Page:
Prior to the Mothers day landslide that killed 8 people and injured 50 others, on Mothers Day of 1999, Sacred Falls State Park was my favorite hike on this Island.
Between the Years of 1989 and 1999 I, many of my friends, and my daughters, who at that time were between the ages of 8 and 18, (born Sept., 1980, & Nov., 1981) hiked up to this falls dozens of times. Probably at least every 3 to 6 months when we would find a time and a group to go with. It was, and is my favorite place to hike on Oahu.
The water was much deeper, cleaner and clearer, and the pool at the bottom of the falls, much larger than Manoa mudhole.
Maunawili at that time, could only be accessed by hiking in from the Pali Lookout, or by running through a residential back yard to get to the trailhead from the end of Auloa Rd. (and hoping not to get yelled at by the residential property owner for crossing his yard to get there)
My best friend, Julie introduced me to this hike sometime around 1989. She had already lived here several years before I moved to Oahu from Winnipeg, Manitoba, Canada, and she is an adventurous spirited person. Since I’ve known her, Jules has always known the cool stuff to see and do, wherever she lives. Here, (Oahu), Florida, (before here) and now Henderson, Nevada. That’s one of the reasons we’re very close friends, more like sisters, both of us LIKE TO FIND THE GOOD STUFF. (Hiking, diving, mountain biking, kayak trips, exploring the amazing beauty of nature, whatever of nature’s amazing grace that is left to us in our constantly modernizing (paving over everything) world.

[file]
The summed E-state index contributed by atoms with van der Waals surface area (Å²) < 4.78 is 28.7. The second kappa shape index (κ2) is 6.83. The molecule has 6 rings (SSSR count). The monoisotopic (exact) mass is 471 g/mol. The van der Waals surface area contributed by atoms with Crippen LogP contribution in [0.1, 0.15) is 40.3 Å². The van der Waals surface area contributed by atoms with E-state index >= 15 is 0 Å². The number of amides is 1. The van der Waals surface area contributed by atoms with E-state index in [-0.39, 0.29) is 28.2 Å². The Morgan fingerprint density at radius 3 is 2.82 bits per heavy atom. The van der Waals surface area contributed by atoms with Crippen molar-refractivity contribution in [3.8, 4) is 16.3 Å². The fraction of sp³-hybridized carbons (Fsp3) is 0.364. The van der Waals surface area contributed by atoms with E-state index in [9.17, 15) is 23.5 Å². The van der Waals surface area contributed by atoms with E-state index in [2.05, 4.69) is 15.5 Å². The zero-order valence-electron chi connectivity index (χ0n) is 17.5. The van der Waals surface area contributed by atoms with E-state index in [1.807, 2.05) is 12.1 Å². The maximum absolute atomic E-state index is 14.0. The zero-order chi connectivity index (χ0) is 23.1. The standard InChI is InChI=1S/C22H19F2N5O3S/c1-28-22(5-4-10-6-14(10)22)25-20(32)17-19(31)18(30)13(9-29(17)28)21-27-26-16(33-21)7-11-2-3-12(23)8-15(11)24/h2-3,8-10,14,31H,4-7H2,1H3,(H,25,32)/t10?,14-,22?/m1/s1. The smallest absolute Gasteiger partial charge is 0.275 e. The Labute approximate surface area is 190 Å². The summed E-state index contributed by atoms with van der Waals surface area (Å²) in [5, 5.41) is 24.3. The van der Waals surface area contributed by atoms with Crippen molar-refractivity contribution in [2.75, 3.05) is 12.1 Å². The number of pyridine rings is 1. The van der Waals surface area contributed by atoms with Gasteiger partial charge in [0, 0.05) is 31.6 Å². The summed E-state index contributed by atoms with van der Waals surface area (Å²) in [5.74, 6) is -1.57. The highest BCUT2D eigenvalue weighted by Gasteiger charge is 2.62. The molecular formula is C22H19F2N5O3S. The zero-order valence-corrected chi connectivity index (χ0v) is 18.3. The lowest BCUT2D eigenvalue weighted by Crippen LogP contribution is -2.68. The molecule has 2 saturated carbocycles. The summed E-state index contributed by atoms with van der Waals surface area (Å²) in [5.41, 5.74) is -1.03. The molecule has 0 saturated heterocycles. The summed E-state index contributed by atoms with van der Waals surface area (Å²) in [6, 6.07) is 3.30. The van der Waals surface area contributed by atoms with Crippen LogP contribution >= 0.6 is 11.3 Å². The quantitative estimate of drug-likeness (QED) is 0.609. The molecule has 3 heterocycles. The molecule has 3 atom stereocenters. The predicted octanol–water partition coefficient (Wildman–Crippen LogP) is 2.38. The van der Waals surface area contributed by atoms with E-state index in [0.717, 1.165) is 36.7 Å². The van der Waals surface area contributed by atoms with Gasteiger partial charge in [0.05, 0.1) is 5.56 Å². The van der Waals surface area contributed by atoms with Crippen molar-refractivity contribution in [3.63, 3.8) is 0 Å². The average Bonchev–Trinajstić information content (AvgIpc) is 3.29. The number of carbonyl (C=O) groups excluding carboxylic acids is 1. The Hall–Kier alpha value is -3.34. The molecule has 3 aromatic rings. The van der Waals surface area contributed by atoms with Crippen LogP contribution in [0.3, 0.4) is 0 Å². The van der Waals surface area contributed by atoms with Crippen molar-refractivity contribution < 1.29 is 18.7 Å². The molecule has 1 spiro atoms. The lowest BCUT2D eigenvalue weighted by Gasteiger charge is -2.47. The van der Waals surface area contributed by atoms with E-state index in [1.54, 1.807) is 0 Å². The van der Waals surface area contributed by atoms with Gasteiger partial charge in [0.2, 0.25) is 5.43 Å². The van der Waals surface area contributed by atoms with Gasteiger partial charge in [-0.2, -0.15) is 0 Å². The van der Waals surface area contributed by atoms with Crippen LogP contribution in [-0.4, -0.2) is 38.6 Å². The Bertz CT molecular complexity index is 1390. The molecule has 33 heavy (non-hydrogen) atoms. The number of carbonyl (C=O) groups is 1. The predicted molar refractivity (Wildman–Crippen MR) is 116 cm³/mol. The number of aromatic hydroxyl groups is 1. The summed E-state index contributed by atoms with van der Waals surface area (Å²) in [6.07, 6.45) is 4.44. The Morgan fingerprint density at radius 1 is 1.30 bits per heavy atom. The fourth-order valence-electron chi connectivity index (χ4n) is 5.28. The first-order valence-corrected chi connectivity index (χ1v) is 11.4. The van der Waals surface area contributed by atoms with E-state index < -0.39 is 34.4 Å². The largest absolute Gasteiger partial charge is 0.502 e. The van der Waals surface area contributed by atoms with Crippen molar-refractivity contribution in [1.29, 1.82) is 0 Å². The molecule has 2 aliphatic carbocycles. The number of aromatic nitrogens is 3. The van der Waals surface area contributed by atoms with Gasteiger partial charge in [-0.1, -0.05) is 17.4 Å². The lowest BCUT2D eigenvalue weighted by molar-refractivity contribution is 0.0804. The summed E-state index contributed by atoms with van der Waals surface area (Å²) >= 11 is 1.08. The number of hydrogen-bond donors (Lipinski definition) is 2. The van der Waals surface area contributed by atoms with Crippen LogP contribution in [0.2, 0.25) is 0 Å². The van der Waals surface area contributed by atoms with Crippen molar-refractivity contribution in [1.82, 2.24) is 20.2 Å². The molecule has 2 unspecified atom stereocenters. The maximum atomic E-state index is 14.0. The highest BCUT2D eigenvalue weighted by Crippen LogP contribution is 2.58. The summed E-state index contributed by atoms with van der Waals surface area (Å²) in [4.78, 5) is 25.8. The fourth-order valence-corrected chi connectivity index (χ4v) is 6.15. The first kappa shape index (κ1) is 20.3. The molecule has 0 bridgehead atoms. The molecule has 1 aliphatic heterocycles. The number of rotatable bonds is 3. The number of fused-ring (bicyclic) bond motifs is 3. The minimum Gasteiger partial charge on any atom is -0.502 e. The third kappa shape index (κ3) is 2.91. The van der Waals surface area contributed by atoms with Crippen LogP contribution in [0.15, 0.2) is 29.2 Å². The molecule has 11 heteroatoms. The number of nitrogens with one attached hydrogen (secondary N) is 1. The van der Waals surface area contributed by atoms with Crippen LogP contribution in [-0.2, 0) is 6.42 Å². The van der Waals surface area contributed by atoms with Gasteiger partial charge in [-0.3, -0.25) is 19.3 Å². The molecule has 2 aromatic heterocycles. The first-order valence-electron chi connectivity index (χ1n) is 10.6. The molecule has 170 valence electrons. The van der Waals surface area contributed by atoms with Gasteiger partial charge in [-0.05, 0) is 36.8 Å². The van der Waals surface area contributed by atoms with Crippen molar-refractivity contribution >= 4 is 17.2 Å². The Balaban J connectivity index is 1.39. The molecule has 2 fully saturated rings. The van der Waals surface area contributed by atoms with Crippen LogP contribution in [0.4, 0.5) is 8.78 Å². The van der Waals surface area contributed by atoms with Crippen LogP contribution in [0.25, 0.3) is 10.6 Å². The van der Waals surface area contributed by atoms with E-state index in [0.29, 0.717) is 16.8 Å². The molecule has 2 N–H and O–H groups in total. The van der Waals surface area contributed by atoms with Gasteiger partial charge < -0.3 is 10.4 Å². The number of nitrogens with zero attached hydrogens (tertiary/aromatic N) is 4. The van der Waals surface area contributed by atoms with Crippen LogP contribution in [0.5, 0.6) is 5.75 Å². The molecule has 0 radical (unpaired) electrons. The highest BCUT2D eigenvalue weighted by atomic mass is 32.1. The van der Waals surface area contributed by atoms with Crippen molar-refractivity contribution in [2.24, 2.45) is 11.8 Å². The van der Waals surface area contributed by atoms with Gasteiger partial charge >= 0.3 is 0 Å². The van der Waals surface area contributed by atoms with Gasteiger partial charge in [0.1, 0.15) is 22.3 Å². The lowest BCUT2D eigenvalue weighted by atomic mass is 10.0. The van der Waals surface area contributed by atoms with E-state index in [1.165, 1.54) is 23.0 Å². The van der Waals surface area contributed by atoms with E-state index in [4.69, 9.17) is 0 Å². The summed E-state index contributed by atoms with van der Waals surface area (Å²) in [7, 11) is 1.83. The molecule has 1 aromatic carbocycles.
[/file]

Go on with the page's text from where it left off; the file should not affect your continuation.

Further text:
Whoever you are, who wrote this article for WORLD OF WATERFALLS, you aren’t the only one who noticed that this 1100 ft. waterfall was by FAR, hands down the most beautiful waterfall on this little island. The others, Maunawili, Waimea, Manoa, are alright. This one was truly a gem. Amazing, Amazing.
According to the Hawaii for Visitors website, “Even before that incident occurred, the park was considered dangerous, because deaths [had] occurred on the waterfall trail when flash floods from rain storms in the mountains swept hikers down the canyon.”
Shockingly, sometimes the world is not a very safe place. People may get injured or die doing many things. Like swimming in the ocean, for example. Or surfing. Or throwing their body on top of the spouting blowhole. OR walking across a crosswalk without LOOKING CAREFULLY IN BOTH DIRECTIONS BEFORE CROSSING.
As my friend, Vera, said it best. Sometimes stupidity is fatal.
People hiked up into an extremely steep sided narrowing canyon in a State Park. People chose to ignore, dismiss, or accept the risk entailed in entering this canyon, TEN CLEARLY MARKED signs, at or near the trail head, posted by the State of Hawaii, warning of POSSIBLE LANDSLIDES, slippery conditions, and prone to flash flooding, warned of danger. Sometimes the possibility becomes the reality in any endeavor.
A horrible and tragic loss of life ensued, as well as many injuries.
As unfortunate as that tragedy was, I believe that the larger tragedy is the loss of anyone ever getting the (legal) opportunity to hike up into this beautiful canyon in one of the most gorgeous locations on the face of this planet, never mind on the island of Oahu.
I wish I had photo images to upload, but this is one I never dragged a camera up to, and now it’s too late.